The additional agreement also updates other provisions in the double taxation agreement between Switzerland and France. In particular, it brings the double taxation agreement into line with the results of the OECD’s efforts to combat base erosion and profit shifting.

Furthermore, the Federal Council dispatch makes provision for the federal government to contribute around CHF 50 million per year to the equalization payments made annually by the canton of Geneva to two French departments. This will achieve a certain degree of equal treatment with other cantons that have federal rules for the taxation of cross-border commuters.

The cantons and interested business sectors have welcomed the conclusion of the additional agreement. It still has to be approved by the legislator in both countries before it can come into force.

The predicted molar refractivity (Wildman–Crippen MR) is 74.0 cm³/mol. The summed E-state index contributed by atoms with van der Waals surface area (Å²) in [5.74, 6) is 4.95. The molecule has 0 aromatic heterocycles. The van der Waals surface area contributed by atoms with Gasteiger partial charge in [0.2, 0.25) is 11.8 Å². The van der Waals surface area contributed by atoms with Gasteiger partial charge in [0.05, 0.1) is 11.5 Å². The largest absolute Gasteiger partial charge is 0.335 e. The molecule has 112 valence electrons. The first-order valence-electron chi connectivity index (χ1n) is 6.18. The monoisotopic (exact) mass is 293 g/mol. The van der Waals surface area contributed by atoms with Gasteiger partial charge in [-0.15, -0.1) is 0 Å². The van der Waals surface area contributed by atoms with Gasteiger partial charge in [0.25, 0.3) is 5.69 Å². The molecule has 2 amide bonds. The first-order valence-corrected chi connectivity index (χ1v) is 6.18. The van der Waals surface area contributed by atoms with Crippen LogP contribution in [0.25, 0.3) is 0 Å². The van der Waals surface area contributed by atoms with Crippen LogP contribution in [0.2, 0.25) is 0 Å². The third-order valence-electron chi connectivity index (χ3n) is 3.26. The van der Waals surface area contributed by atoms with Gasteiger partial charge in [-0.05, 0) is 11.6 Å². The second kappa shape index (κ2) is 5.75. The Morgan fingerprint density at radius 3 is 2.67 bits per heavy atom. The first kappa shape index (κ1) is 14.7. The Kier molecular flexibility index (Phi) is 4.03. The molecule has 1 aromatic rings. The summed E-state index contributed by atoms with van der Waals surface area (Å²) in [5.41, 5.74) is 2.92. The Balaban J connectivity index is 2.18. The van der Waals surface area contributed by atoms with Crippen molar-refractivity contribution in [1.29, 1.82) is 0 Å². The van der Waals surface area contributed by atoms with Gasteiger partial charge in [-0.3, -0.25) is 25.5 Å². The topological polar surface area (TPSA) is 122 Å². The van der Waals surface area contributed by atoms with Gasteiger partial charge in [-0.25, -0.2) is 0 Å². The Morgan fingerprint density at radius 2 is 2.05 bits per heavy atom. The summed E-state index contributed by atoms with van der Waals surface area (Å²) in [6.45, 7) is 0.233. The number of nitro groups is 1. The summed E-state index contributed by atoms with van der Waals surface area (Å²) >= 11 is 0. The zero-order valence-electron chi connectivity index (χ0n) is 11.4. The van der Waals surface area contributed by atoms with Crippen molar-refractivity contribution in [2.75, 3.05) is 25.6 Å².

United States: USCIS extends myProgress to Forms I-485 and I-821

US Citizenship and Immigration Services (USCIS) announced on 21 November 2023 that it is expanding myProgress (formerly known as personalized processing times) to Form I-821, Application for Temporary Protected Status, and Form I-485, Application to Register Permanent Residence or Adjust Status. myProgress will initially only be available for family-based or Afghan special immigrant I-485 applicants.

myProgress provides applicants with access, in their online account, to personalized estimates of their wait time for major milestones and actions on their case, including their final case decision. While estimates are based on case type and historical patterns, they are not a guarantee of timing, and cannot take into consideration all possible unique application processing factors.